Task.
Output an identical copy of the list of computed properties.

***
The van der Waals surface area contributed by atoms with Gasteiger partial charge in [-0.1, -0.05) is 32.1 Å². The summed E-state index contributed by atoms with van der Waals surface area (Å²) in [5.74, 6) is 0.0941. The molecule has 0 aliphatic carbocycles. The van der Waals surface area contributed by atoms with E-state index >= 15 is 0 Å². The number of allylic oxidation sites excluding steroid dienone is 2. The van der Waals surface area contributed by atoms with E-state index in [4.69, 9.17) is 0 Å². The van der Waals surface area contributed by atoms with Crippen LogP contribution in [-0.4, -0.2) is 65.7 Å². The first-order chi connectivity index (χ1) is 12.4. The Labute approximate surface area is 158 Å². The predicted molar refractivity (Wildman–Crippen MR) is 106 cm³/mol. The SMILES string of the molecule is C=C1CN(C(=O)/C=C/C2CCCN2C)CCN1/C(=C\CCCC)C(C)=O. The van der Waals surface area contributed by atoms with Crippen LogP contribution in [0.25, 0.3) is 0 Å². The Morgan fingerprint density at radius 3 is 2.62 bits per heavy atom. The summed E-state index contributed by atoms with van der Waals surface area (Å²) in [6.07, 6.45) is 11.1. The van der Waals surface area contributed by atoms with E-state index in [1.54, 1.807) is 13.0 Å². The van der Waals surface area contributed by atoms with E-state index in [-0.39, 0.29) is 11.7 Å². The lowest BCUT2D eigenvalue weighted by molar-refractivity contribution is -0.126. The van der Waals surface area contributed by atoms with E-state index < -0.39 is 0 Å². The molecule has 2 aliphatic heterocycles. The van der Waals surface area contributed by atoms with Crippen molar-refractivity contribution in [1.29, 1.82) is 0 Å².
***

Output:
The van der Waals surface area contributed by atoms with Gasteiger partial charge in [-0.1, -0.05) is 32.1 Å². The summed E-state index contributed by atoms with van der Waals surface area (Å²) in [5.74, 6) is 0.0941. The molecule has 0 aliphatic carbocycles. The van der Waals surface area contributed by atoms with E-state index >= 15 is 0 Å². The number of allylic oxidation sites excluding steroid dienone is 2. The van der Waals surface area contributed by atoms with E-state index in [4.69, 9.17) is 0 Å². The van der Waals surface area contributed by atoms with Crippen LogP contribution in [-0.4, -0.2) is 65.7 Å². The first-order chi connectivity index (χ1) is 12.4. The Labute approximate surface area is 158 Å². The predicted molar refractivity (Wildman–Crippen MR) is 106 cm³/mol. The SMILES string of the molecule is C=C1CN(C(=O)/C=C/C2CCCN2C)CCN1/C(=C\CCCC)C(C)=O. The van der Waals surface area contributed by atoms with Crippen LogP contribution in [0.25, 0.3) is 0 Å². The Morgan fingerprint density at radius 3 is 2.62 bits per heavy atom. The summed E-state index contributed by atoms with van der Waals surface area (Å²) in [6.07, 6.45) is 11.1. The van der Waals surface area contributed by atoms with E-state index in [1.54, 1.807) is 13.0 Å². The van der Waals surface area contributed by atoms with E-state index in [-0.39, 0.29) is 11.7 Å². The lowest BCUT2D eigenvalue weighted by molar-refractivity contribution is -0.126. The van der Waals surface area contributed by atoms with E-state index < -0.39 is 0 Å². The molecule has 2 aliphatic heterocycles. The van der Waals surface area contributed by atoms with Crippen molar-refractivity contribution in [1.29, 1.82) is 0 Å².